We are happy to discuss our emotional problems, but not mental illness, according to the findings of a survey of 1,000 Irish adults.
We’re also more at ease admitting to having a physical illness with almost six in 10 ready to do so compared to just one in 10 feeling comfortable with the idea of being mentally ill.
The research, carried out by Behaviour and Attitudes on behalf of the Irish Association of Counselling and Psychotherapy found 85% of respondents felt it was easier, nowadays, to talk about emotional problems than it was in the past.
“These results clearly show that we have come a long way in discussing emotional problems like depression and stress and this is a hugely positive development,” said the association’s spokesman, Shane Kelly.
“However, we are concerned that over 90% of people are uncomfortable with the concept of being mentally unwell.
“It shows that mental illness is still, to an overwhelming extent, stigmatised in the public’s mind.”
In saying that, Mr Kelly said a third of respondents said it made no difference to them whether they were classified as mentally or physically ill.
The survey also found women open up more about stress or depression than men, with almost three in five women saying they talk to a friend compared to fewer than two in five men.
Mr Kelly said that the association was concerned about the volume of respondents who had difficulty with the notion of being mentally ill, especially in relation to males.
The association said that continuing dialogue could help to offset the perceived stigma around mental health illness.
It advised that people who found it difficult to talk to a friend should consider speaking to a doctor or an Irish Association of Counselling and Psychotherapy- accredited counsellor/ psychotherapist.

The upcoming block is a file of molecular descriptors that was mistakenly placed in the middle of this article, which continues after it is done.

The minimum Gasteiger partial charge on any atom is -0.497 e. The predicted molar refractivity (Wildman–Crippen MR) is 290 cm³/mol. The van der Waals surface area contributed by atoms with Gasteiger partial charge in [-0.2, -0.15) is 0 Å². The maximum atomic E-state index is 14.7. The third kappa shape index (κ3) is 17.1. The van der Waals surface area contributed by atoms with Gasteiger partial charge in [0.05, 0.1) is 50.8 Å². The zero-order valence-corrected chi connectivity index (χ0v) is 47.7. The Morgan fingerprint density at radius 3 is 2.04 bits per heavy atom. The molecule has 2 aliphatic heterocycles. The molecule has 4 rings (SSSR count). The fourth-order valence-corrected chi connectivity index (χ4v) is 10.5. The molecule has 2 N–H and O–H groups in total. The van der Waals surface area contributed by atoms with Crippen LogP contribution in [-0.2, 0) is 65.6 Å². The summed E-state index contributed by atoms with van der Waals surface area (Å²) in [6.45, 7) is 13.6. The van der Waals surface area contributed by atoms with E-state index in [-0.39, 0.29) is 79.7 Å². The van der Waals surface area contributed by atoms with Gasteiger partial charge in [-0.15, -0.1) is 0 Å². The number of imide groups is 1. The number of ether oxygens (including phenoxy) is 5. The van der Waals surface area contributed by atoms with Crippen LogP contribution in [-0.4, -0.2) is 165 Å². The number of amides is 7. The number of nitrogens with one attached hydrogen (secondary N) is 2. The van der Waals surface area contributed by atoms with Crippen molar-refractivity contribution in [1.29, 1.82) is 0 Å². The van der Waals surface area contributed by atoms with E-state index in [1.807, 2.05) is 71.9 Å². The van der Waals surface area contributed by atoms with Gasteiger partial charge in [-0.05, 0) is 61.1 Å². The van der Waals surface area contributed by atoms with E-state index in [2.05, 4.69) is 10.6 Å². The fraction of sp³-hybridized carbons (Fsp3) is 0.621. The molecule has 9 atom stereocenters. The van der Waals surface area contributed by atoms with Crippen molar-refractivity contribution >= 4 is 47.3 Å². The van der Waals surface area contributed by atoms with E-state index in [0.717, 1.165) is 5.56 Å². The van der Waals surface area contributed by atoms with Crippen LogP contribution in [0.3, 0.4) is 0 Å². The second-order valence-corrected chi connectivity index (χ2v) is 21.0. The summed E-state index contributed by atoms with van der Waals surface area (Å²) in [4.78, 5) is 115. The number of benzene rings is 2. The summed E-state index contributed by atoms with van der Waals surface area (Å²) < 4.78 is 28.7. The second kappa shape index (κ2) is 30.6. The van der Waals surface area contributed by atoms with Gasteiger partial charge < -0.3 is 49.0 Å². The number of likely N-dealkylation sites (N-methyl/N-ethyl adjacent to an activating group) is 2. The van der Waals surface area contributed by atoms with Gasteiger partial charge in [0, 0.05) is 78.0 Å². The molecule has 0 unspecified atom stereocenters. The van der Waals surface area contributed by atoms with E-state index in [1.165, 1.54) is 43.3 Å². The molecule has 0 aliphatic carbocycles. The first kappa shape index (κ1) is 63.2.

Consultant psychiatrist Siobhán Barry said that, for many people, mental illness “suggests a persistent and troubling life-long health condition”.
“Yet many of those who avail of mental health services make an excellent recovery and optimise their mental health once they gain an understanding of causes or triggers and address those factors thus ameliorating their distress,” said Dr Barry.
She said depression and becoming overwhelmed with stress “tends to be an episodic issue for many with very many practical ways of participating in one’s recovery by reducing the impact of these difficulties”.
“For example, taking small but gradual amounts of physical exercise, eating small, regular and balanced meals, spending periods each day doing things that used to be enjoyed,” she said.
The association is the largest representative organisation for the counselling and psychotherapy profession in the State, with almost 4,000 members.
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